1script - 4:39 pm on Apr 12, 2013 (gmt 0)
@goodroi Thanks for chiming in!
I hope you can relate to my feelings: increased workload is what you get when you become the world's largest monopoly in an entire industry. Somehow I cannot bring myself to feel sorry for the poor overworked reviewers. In fact, I'm incurring six digit losses because of a (half-assedly admitted in an email) mistake one of them made two years ago. In other words, it's not a "free service" - it would have been an absolutely required service if FTC hasn't been asleep at the wheel and reined G in as a monopoly that they are.
I can understand how it's possible to reject someone's RR without looking at a site, and I can understand how I could not catch a visit from Mountain View simply because a reviewer could have worked from home and came in on their home connection. Besides, who knows what types of VPNs the reviewers (most of whom are supposedly overseas or so we hear) are using and where those VPNs terminate. I did catch the reviewers in the past but there is no bullet-proof way of doing it, so it's possible that I've simply missed it for technical reasons.
My concern is mostly with the way such RR would go down. Since the reviewer cannot browse the actual site - they would be redirected to the new domain instead - few possibilities exist:
#1 they actually review the *new* site, the one that they land on, and therefore if my RR got rejected, I have some serious problems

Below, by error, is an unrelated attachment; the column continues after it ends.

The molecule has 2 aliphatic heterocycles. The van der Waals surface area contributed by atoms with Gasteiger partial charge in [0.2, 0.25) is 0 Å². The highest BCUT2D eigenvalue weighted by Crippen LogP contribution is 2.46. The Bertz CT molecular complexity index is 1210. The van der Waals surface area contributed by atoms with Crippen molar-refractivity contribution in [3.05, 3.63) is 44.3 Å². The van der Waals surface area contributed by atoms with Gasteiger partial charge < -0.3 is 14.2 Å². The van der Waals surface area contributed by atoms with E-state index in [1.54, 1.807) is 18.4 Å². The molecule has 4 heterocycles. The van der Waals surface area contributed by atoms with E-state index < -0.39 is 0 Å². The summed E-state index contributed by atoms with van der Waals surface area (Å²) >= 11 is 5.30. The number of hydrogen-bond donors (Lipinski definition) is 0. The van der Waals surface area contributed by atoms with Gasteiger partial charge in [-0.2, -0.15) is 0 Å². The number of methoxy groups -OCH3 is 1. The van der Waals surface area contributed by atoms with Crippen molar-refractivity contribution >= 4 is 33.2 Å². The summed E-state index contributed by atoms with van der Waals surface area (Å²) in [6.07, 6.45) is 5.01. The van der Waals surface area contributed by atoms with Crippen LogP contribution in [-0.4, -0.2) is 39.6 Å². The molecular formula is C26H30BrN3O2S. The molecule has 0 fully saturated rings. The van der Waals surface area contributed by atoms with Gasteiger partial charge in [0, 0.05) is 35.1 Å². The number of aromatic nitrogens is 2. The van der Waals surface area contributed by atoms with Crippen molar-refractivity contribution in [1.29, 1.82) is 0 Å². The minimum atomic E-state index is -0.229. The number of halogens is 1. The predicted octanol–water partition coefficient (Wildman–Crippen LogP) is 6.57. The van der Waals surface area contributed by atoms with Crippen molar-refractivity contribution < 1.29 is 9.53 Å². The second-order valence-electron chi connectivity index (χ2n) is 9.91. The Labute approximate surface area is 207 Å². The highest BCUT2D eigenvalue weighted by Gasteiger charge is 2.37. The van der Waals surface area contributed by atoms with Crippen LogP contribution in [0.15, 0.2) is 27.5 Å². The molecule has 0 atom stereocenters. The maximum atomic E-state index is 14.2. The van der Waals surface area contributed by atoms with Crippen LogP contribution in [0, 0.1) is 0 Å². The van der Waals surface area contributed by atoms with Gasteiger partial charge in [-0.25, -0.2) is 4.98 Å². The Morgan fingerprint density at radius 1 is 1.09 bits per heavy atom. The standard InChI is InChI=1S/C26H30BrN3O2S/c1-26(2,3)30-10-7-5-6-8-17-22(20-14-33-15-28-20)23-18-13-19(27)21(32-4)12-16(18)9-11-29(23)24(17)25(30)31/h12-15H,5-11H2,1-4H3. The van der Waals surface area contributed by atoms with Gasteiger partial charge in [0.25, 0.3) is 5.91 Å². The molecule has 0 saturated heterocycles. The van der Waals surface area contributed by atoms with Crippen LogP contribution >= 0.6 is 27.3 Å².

#2 they actually review a cached copy (with an unknown to me cache date) and then no matter what changes and fixes I've done on the *new* site, they will still keep rejecting RR for the old one. This possibility sounds like I should simply forget about trying to restore the standing of the old site.
#3 - the problems were external to the site and required no visit. Inorganic links and bad WMT account owner's standing with Google come to mind. Since the last RR rejection I got is for a site that I never actively solicited or did anything to attract any links to, I am afraid that my own name is still marred by some record in some dark corner of Google data storage. This is the most frightening possibility - the one that made me start sending RRs for old (moved, no longer existing) sites in the first place.
Did I miss another possible scenario?
Which one do you think is more likely?